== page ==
Inverted yield curve concerns are back, and they are creating a significant drag on financial markets. On Friday, March 22, the yield curve inverted further, including an all-important inversion between the 3-Month and 10-Year Treasury yields. The S&P 500 consequently had its worst day since early January.
But, is this something to really worry about? After all, wasn’t it an inverted yield curve that sparked the big late 2018 global market selloff? Financial markets have recovered in a big way since then. Will markets likewise shrug off this inversion, too?
Yes and no. Yield curve inversions in late 2018 were in the middle part of the yield curve, and weren’t all that meaningful. Now, the yield curve is inverting on the long end, and that’s scary, because long-end inversions tend to predict recessions. To be sure, though, this inversion hasn’t lasted long enough nor is it big enough to be considered a true long-end inversion, and even true-long end inversions tend to happen more than a year ahead of a financial market peak.
As such, this most recent yield curve inversion is a warning sign, not a stop sign. Stocks should head higher from here, but investors should be more cautious in their investment strategies going forward.
This Is the Scary Inversion
The late 2018 yield curve inversion was in the middle part of the curve, and wasn’t all that meaningful in terms of forecasting a recession.
Specifically, the yield curve first inverted in mid-December when the two-year yield flipped above the three-year yield. By the end of 2018, the inversion spread, with the one-year yielding above the seven-year. But, the all-important 10-Year Treasury yield has been largely left out of the inversion.
Until now. On March 22, the 10-Year Treasury yield sunk on slowing global growth concerns. It dropped below the one-year Treasury yield and the three-month Treasury yield. That’s a big deal. It means that the inversion has spread to the long ends of the yield curve, and as Wells Fargo points out, these long-end inversions are the ones that matter when it comes to predicting a recession.
To be sure, long-end inversions need to last several weeks and widen out to a 25 basis point spread before being meaningful. We are a long way away from hitting either of those levels. But, the 10-Year, three-month inversion is the big scary one that investors have been dreading for several months. As such, caution is warranted with this spread now in negative territory.
Growth Is Slowing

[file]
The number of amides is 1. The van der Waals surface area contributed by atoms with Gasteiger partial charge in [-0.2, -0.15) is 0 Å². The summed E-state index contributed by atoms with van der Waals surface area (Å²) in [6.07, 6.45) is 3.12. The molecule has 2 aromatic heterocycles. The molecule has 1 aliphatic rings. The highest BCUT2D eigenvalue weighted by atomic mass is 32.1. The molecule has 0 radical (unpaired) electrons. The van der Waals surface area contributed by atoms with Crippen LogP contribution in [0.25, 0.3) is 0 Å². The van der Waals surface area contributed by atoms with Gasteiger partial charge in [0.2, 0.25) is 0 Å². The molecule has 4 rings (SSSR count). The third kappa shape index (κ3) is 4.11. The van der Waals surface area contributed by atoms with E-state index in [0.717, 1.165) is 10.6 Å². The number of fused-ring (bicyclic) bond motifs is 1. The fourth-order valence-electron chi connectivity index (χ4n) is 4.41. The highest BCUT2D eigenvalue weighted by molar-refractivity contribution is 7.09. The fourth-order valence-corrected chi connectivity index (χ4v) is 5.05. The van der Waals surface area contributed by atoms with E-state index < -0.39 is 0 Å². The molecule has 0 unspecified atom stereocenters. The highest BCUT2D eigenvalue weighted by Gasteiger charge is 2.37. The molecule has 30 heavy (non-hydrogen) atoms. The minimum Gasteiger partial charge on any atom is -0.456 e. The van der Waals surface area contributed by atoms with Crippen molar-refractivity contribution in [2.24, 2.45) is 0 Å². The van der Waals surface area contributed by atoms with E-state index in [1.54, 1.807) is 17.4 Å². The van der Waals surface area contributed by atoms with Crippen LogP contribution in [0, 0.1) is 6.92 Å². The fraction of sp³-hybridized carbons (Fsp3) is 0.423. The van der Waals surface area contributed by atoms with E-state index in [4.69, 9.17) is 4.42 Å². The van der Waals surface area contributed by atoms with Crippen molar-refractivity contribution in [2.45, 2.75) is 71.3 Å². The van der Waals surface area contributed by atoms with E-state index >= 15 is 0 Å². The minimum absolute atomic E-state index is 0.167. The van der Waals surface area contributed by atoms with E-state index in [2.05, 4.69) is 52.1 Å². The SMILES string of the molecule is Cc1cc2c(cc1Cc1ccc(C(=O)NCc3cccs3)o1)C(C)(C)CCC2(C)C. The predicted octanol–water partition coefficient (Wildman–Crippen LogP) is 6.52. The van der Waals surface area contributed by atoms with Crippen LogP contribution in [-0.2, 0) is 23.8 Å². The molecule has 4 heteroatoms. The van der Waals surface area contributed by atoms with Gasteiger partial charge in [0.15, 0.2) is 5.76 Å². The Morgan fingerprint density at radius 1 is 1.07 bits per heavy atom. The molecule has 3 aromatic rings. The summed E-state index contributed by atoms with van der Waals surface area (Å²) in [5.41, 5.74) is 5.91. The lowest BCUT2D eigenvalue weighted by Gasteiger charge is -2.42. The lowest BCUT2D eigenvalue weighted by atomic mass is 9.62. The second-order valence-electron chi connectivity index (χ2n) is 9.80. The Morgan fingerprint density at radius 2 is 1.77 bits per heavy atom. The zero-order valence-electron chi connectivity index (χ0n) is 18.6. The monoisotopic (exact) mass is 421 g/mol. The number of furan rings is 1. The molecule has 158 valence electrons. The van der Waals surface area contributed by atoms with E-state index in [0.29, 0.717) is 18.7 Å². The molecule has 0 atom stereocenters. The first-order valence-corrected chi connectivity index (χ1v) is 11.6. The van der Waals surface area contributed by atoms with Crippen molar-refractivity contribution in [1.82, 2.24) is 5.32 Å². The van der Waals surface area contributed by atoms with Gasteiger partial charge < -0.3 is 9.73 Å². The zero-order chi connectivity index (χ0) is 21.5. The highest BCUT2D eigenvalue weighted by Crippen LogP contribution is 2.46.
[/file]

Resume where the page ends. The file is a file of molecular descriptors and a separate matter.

The yield curve didn’t invert without reason. The world’s biggest bond market is reflective of the reality that growth globally is slowing to multi-year lows.
For starter’s, China’s economy is slowing rapidly and is now growing at its slowest rate in over a decade. That’s a big deal for the global growth narrative since China has been the biggest contributor to global GDP growth for the past several years. Meanwhile, growth throughout Europe is slowing, with 2019 and 2020 GDP growth estimates across the whole continent falling. U.S. GDP growth estimates are also dropping.
Against this slowing global growth backdrop, S&P 500 companies are reporting slow growth numbers. Revenue growth for the S&P 500 in the first quarter of 2019 sunk to a multi-quarter low, while aggregate earnings growth was negative on a year-over-year basis for the first time in nearly three years. Further, an above-average number of S&P 500 companies are issuing negative guides for next quarter, too.
All in all, growth is slowing everywhere. An inverted yield curve against this backdrop likewise warrants caution going forward.
Valuations Aren’t Cheap
Back in late 2018, one thing working for bulls was the valuation argument. Quite simply, stocks were too cheap. That argument, however, has lost favor in early 2019 as markets have rallied.
Specifically, in late 2018, the S&P 500’s forward price-to-earnings multiple dropped below 14. That marked a multi-year low valuation level, and was significantly below both the market’s five-year and 10-year average forward P/E multiples.
Now, though, the S&P 500 has rallied back to near all-time highs, while EPS estimates have come down due to slowing growth concerns. The net result is that the market is trading at 16.6-times forward earnings, above both the market’s 5-year and 10-year average forward P/E multiples.
In other words, in late 2018, you had a stock market that was dirt cheap and a yield curve that was only partially inverted. That combination created a compelling buy the dip argument. Now, you have a stock market that isn’t dirt cheap, and a yield curve that is fully inverted. That combination makes for a far less compelling buy the dip argument.
As of this writing, Luke Lango did not hold a position in any of the aforementioned securities.